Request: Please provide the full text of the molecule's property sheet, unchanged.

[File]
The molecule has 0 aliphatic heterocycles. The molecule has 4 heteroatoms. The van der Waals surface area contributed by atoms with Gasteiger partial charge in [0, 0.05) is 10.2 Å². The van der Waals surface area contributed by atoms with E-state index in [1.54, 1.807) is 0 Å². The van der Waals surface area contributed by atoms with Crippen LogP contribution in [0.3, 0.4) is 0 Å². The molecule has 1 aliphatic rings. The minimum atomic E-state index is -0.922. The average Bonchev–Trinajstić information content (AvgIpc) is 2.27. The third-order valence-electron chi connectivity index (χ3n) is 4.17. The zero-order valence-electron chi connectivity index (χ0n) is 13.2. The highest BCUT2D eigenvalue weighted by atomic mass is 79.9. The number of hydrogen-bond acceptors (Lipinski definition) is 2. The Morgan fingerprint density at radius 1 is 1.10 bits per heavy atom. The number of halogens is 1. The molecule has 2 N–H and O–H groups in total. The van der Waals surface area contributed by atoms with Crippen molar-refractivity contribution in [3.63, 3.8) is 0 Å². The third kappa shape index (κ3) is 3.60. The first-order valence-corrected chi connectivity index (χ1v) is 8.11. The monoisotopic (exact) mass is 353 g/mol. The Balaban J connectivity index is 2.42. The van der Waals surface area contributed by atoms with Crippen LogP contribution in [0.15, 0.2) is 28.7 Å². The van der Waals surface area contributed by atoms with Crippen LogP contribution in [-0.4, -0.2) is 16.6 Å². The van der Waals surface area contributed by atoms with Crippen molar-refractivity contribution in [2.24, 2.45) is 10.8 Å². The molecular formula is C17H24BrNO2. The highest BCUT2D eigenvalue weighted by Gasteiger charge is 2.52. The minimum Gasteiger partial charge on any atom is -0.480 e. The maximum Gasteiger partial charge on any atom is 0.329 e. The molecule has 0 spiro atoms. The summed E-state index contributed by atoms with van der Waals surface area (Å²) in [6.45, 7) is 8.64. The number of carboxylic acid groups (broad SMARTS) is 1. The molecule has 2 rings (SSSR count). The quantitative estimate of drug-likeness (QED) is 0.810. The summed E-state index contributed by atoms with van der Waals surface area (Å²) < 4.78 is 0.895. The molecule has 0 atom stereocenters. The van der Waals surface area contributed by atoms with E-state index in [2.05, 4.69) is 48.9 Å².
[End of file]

The molecule has 0 aliphatic heterocycles. The molecule has 4 heteroatoms. The van der Waals surface area contributed by atoms with Gasteiger partial charge in [0, 0.05) is 10.2 Å². The van der Waals surface area contributed by atoms with E-state index in [1.54, 1.807) is 0 Å². The van der Waals surface area contributed by atoms with Crippen LogP contribution in [0.3, 0.4) is 0 Å². The molecule has 1 aliphatic rings. The minimum atomic E-state index is -0.922. The average Bonchev–Trinajstić information content (AvgIpc) is 2.27. The third-order valence-electron chi connectivity index (χ3n) is 4.17. The zero-order valence-electron chi connectivity index (χ0n) is 13.2. The highest BCUT2D eigenvalue weighted by atomic mass is 79.9. The number of hydrogen-bond acceptors (Lipinski definition) is 2. The Morgan fingerprint density at radius 1 is 1.10 bits per heavy atom. The number of halogens is 1. The molecule has 2 N–H and O–H groups in total. The van der Waals surface area contributed by atoms with Crippen molar-refractivity contribution in [3.63, 3.8) is 0 Å². The third kappa shape index (κ3) is 3.60. The first-order valence-corrected chi connectivity index (χ1v) is 8.11. The monoisotopic (exact) mass is 353 g/mol. The Balaban J connectivity index is 2.42. The van der Waals surface area contributed by atoms with Crippen LogP contribution in [0.15, 0.2) is 28.7 Å². The van der Waals surface area contributed by atoms with Crippen LogP contribution in [-0.4, -0.2) is 16.6 Å². The van der Waals surface area contributed by atoms with Crippen molar-refractivity contribution in [2.24, 2.45) is 10.8 Å². The molecular formula is C17H24BrNO2. The highest BCUT2D eigenvalue weighted by Gasteiger charge is 2.52. The minimum Gasteiger partial charge on any atom is -0.480 e. The maximum Gasteiger partial charge on any atom is 0.329 e. The molecule has 0 spiro atoms. The summed E-state index contributed by atoms with van der Waals surface area (Å²) in [6.45, 7) is 8.64. The number of carboxylic acid groups (broad SMARTS) is 1. The molecule has 2 rings (SSSR count). The quantitative estimate of drug-likeness (QED) is 0.810. The summed E-state index contributed by atoms with van der Waals surface area (Å²) < 4.78 is 0.895. The molecule has 0 atom stereocenters. The van der Waals surface area contributed by atoms with E-state index in [2.05, 4.69) is 48.9 Å².